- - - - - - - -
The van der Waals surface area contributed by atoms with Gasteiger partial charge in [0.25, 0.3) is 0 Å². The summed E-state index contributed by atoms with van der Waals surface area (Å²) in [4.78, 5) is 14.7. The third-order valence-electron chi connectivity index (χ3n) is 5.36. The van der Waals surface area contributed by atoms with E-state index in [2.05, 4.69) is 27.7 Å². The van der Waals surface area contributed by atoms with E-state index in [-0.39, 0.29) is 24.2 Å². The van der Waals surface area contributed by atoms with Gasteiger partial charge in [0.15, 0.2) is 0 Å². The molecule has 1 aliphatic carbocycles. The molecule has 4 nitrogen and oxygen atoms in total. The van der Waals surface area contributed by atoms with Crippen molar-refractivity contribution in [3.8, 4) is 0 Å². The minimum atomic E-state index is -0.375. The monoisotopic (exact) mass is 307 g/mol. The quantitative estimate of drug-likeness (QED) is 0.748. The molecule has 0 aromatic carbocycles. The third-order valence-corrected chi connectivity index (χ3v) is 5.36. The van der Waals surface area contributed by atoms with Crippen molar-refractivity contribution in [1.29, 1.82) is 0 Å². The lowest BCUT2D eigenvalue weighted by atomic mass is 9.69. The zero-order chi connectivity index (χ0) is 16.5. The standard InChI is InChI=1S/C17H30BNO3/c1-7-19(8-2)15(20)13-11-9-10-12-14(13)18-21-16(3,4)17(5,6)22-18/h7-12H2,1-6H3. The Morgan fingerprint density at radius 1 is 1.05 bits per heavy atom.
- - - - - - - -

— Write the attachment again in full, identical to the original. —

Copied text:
The van der Waals surface area contributed by atoms with Gasteiger partial charge in [0.25, 0.3) is 0 Å². The summed E-state index contributed by atoms with van der Waals surface area (Å²) in [4.78, 5) is 14.7. The third-order valence-electron chi connectivity index (χ3n) is 5.36. The van der Waals surface area contributed by atoms with E-state index in [2.05, 4.69) is 27.7 Å². The van der Waals surface area contributed by atoms with E-state index in [-0.39, 0.29) is 24.2 Å². The van der Waals surface area contributed by atoms with Gasteiger partial charge in [0.15, 0.2) is 0 Å². The molecule has 1 aliphatic carbocycles. The molecule has 4 nitrogen and oxygen atoms in total. The van der Waals surface area contributed by atoms with Crippen molar-refractivity contribution in [3.8, 4) is 0 Å². The minimum atomic E-state index is -0.375. The monoisotopic (exact) mass is 307 g/mol. The quantitative estimate of drug-likeness (QED) is 0.748. The molecule has 0 aromatic carbocycles. The third-order valence-corrected chi connectivity index (χ3v) is 5.36. The van der Waals surface area contributed by atoms with Crippen molar-refractivity contribution in [1.29, 1.82) is 0 Å². The lowest BCUT2D eigenvalue weighted by atomic mass is 9.69. The zero-order chi connectivity index (χ0) is 16.5. The standard InChI is InChI=1S/C17H30BNO3/c1-7-19(8-2)15(20)13-11-9-10-12-14(13)18-21-16(3,4)17(5,6)22-18/h7-12H2,1-6H3. The Morgan fingerprint density at radius 1 is 1.05 bits per heavy atom.